PART OF Shands Road, Lincoln, was
closed for several hours after a ute
involved in a collision skidded into a
pole and brought down high voltage
power lines last Wednesday.
Orion linesmen were called to the
scene to deal with the 33,000 volt
live wires straddling the road in the
stretch between Boundary and
The crash occurred about 10am
when the driver of the ute failed to
give way at a sign and collided with
a 4WD driven by a local farmer.
The ute driver was taken to
Christchurch Hospital with minor
injuries. The other man was unhurt.
Constable Herb Inwood said the
pillar of the ute could have created a
blind spot for the driver.
Report charts saga of
recent E.coli incident
By GARY MOODY
THE ALARM bells may be ringing
around the Selwyn District Council
at some of the findings of an inde-
pendent report on the Darfield water
supply E.coli contamination in
August, but the bells weren t ringing
in Darfield at the time.
A gastroenteritis outbreak was
attributed to the contamination.
An Opus International report com-
missioned by the council is to be
tabled at a meeting today.
It stated an unfortunate lack of
communication meant an alarm
which signalled an empty chlorine
bottle had not been fitted and a full
bottle was left unused at the time of
The July 11 removal of an
autochangeover unit for chlorine
bottles on the town s shallow water
supply, used after the failure of a
pump on the main deep bore, was
meant to be accompanied by the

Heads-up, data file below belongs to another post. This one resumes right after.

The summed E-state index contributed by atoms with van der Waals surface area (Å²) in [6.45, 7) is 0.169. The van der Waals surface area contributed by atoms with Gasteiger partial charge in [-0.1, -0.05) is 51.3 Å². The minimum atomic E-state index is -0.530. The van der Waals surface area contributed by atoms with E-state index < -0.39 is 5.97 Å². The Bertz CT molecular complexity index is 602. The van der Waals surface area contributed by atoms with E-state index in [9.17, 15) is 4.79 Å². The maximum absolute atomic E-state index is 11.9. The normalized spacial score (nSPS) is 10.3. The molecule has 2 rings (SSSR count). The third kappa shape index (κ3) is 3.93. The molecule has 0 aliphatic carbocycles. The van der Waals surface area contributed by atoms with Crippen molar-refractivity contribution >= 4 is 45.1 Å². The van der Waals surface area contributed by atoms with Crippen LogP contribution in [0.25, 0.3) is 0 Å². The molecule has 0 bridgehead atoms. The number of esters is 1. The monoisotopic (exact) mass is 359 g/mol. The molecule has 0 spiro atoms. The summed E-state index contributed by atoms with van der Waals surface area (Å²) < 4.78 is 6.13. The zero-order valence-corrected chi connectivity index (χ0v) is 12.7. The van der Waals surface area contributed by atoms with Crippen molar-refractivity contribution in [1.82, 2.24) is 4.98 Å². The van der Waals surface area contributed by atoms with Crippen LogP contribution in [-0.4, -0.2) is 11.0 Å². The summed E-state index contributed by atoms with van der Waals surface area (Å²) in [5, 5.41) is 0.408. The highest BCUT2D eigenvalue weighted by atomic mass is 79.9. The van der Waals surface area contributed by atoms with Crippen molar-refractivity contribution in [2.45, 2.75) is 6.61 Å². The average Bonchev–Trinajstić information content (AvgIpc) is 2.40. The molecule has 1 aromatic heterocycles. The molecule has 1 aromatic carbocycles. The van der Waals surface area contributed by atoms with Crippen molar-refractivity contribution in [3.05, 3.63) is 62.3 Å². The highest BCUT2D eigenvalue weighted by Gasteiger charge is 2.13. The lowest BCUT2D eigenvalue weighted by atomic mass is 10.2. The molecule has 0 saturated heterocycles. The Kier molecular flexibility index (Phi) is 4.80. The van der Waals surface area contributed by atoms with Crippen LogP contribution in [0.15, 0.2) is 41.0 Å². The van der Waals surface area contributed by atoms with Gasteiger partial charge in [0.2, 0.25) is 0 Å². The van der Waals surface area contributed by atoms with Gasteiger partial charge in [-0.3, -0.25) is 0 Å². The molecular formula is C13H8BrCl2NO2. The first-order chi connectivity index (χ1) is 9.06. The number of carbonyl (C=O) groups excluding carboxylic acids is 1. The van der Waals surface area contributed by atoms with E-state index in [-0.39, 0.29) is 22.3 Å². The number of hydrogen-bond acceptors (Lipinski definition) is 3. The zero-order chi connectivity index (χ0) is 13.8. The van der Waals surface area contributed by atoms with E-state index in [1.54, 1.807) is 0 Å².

installation of the alarm.
The town s deep bore well pump
had been fixed and was back down
the bore on August 14, but had not
been rewired in because of bad
The contamination was found on
August 17 and the chlorination fail-
ure the same day.
It was not picked up through oper-
ational checks and inspection.
Discussions with council contrac-
tor Sicon and council staff revealed
there has been a deterioration in
communication between the two par-
ties , and there was confusion of
roles and allocation of responsibili-
ties in relation to the water supply.
The report applauded the decision
to send out boil water notices, but as
it was a weekend many residents
never received them in the mail until
In hindsight, it would seem that
all distribution options available for
notification should be considered if a
boil water notice requirement occurs
again. Additional options include a
direct mail drop, phone trees, text
messages, more public signage and
the use of cars with loudspeakers --
particularly around evening meal
Given the potential consequences
of a contamination event, no altern-
atives should be discarded for future
consideration, the report stated.
Selwyn District Council chief
executive Paul Davey said the coun-
cil had accepted the issue was due to
a chlorination failure and the likely
cause was faecal contamination of
the water supply.
We apologise to the Darfield com-
munity for this occurring and give
our utmost assurances that all meas-
ures are being undertaken to ensure
this does not reoccur.
The council is looking to
implement several key recommenda-
tions, including communicating with
the community in a greater variety
of ways when they need to boil their